When I was small my mum would ask me to go into the garden and pick the ripe tomatoes. I couldn’t really tell which were ripe, except they were usually darker. That’s all I had to go on and it doesn’t always work. I felt a sense of failure and frustration and a flutter of anxiety which still lurks when colour matters come up. She realised I was colourblind from an early age because I drew purple skies. I loved drawing, wanted to be an artist when I grew up, but as I got older I realised you couldn’t be an artist and be colourblind so I gave up that idea. I think this misconception had a big impact on the subsequent course of my life.
Having frittered around on the dole for many years I eventually moved to London where I worked for the first time in a variety of temping jobs. It was during this period that I realised I’d like to study architecture and that, maybe, being colourblind wouldn’t be a barrier. I'd grown up with, and never really questioned, the notion that various careers were closed to me: train driver, pilot, police. Again, this idea lurked: architecture involves colour, so it’s not something I could do. But sod it, I’d try it anyway. In the end it wasn’t a problem. Occasionally there’d be a colour coded chart or map that I found difficult to read but that was never critical. There’s a certain threshold you reach where you simply have to explain to people, but otherwise you can get by.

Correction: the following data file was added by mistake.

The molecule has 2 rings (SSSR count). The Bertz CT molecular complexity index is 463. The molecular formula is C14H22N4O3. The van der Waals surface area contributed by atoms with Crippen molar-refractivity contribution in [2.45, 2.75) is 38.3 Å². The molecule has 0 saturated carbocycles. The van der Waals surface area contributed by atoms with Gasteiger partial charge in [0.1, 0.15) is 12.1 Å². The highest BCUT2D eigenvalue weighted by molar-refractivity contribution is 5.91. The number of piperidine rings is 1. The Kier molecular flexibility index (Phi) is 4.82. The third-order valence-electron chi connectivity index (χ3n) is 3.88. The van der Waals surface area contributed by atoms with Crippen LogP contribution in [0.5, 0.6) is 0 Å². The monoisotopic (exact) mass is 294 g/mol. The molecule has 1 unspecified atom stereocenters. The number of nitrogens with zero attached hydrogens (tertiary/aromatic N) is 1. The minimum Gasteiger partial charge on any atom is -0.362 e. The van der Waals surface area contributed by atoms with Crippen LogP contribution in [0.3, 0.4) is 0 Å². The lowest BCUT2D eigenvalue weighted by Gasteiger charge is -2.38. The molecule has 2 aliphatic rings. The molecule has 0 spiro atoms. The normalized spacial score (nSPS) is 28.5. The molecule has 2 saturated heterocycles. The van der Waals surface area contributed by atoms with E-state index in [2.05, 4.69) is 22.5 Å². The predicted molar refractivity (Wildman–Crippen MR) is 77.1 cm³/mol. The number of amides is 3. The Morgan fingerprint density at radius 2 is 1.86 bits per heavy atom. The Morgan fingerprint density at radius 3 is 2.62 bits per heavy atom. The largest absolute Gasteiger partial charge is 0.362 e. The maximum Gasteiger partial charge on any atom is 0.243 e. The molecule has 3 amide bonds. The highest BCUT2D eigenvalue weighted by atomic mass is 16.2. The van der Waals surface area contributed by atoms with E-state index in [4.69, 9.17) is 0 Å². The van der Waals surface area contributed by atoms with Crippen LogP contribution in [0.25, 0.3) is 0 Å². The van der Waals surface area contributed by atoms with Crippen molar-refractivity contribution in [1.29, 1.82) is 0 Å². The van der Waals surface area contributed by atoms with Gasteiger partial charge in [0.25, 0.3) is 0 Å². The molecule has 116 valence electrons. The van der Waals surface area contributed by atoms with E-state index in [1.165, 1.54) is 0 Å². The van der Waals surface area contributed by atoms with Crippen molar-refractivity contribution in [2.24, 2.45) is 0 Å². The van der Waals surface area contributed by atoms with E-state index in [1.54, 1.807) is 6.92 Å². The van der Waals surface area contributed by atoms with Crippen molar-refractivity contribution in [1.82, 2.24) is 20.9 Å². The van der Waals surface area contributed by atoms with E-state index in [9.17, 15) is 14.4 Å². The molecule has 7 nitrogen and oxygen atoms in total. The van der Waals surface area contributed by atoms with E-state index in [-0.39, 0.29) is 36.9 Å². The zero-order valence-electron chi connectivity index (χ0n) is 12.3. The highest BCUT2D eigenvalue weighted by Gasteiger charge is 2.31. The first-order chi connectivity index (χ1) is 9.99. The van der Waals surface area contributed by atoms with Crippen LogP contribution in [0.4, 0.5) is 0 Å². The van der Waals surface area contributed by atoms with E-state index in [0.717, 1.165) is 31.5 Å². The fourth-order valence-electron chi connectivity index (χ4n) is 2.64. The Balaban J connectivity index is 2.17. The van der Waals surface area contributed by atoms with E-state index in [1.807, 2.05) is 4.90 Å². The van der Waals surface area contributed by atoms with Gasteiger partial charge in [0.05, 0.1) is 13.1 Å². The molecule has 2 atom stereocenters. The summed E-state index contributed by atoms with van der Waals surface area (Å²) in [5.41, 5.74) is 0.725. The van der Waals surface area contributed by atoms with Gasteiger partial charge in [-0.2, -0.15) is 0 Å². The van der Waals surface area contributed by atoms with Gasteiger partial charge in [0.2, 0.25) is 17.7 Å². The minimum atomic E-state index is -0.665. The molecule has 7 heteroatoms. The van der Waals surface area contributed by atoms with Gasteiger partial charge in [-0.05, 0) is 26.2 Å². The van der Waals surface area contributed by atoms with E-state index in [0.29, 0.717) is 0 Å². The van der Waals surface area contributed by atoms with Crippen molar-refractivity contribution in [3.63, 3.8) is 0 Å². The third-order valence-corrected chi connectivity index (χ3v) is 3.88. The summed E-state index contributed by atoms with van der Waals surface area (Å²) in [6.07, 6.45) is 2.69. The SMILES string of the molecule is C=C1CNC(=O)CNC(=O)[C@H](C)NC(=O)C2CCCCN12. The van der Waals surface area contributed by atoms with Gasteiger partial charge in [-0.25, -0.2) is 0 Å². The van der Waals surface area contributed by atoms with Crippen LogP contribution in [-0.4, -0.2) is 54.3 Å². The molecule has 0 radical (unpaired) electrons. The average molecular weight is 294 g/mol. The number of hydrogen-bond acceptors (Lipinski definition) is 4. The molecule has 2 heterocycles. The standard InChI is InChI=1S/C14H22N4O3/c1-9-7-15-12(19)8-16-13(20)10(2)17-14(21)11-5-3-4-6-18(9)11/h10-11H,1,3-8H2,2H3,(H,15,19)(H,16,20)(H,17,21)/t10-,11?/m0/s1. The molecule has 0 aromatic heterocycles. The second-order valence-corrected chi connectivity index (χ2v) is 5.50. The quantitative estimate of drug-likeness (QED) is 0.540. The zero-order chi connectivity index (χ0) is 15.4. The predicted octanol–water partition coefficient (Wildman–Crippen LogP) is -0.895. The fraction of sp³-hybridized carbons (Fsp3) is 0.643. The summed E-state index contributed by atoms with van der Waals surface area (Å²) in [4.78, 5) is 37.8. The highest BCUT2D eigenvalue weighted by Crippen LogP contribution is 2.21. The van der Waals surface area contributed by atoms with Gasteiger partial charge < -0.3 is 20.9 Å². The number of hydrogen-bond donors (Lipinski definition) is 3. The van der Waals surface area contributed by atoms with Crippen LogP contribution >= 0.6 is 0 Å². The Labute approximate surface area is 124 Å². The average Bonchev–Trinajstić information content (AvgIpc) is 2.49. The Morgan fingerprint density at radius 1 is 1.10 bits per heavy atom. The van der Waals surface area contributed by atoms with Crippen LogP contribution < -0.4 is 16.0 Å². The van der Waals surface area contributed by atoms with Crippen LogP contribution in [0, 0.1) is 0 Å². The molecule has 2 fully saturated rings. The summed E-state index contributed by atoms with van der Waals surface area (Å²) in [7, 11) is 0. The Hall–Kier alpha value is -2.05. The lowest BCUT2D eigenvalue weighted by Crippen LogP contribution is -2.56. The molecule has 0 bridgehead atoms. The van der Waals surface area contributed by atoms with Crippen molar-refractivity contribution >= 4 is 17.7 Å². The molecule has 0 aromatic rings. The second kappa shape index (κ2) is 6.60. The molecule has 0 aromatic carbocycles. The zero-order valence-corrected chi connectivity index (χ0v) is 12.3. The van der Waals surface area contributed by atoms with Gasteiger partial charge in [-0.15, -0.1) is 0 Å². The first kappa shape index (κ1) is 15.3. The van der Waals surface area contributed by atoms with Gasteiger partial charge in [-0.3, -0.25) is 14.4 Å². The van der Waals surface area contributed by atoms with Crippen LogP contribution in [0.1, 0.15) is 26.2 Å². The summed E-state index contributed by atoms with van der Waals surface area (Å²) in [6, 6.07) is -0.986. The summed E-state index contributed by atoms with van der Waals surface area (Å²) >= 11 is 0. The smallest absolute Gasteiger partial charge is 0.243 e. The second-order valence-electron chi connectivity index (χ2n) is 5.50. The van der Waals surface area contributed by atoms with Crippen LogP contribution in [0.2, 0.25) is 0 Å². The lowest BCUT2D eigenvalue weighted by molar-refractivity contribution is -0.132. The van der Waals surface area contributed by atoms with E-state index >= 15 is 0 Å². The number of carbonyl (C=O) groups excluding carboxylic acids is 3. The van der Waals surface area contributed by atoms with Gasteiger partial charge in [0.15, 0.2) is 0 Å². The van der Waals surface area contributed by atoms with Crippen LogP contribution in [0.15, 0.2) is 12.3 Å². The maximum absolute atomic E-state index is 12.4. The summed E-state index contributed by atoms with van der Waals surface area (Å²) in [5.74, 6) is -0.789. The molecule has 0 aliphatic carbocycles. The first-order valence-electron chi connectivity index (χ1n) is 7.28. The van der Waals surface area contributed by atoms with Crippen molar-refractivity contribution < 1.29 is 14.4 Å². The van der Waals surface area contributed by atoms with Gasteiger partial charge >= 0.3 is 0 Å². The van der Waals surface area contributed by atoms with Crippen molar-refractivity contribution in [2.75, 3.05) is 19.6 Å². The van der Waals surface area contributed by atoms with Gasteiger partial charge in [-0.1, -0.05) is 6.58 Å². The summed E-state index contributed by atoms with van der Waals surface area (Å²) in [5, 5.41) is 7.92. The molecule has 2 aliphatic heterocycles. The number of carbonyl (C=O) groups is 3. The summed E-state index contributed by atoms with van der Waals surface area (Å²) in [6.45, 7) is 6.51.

So, after 10 years or so of architecture I finally decided I might become an artist. That childhood sense that I was an artist but couldn't be one… maybe it was time to throw that out. Of course it’s obvious to me now you can do these things on your own terms, the uncertainties are nothing compared to the possibilities. As an artist you make your own job anyway. There are certain things I can’t do, much to my frustration. I’d love to be able to paint landscapes using the ‘right’ colours. I know people say I can do it my way, but it’s just too hard to do, trying to pick any colours. That’s why a lot of my work is black and white or the colours have no bearing on reality. I work mostly from my imagination partly because it’s fun, but also because I make the rules. There are no ‘right’ colours.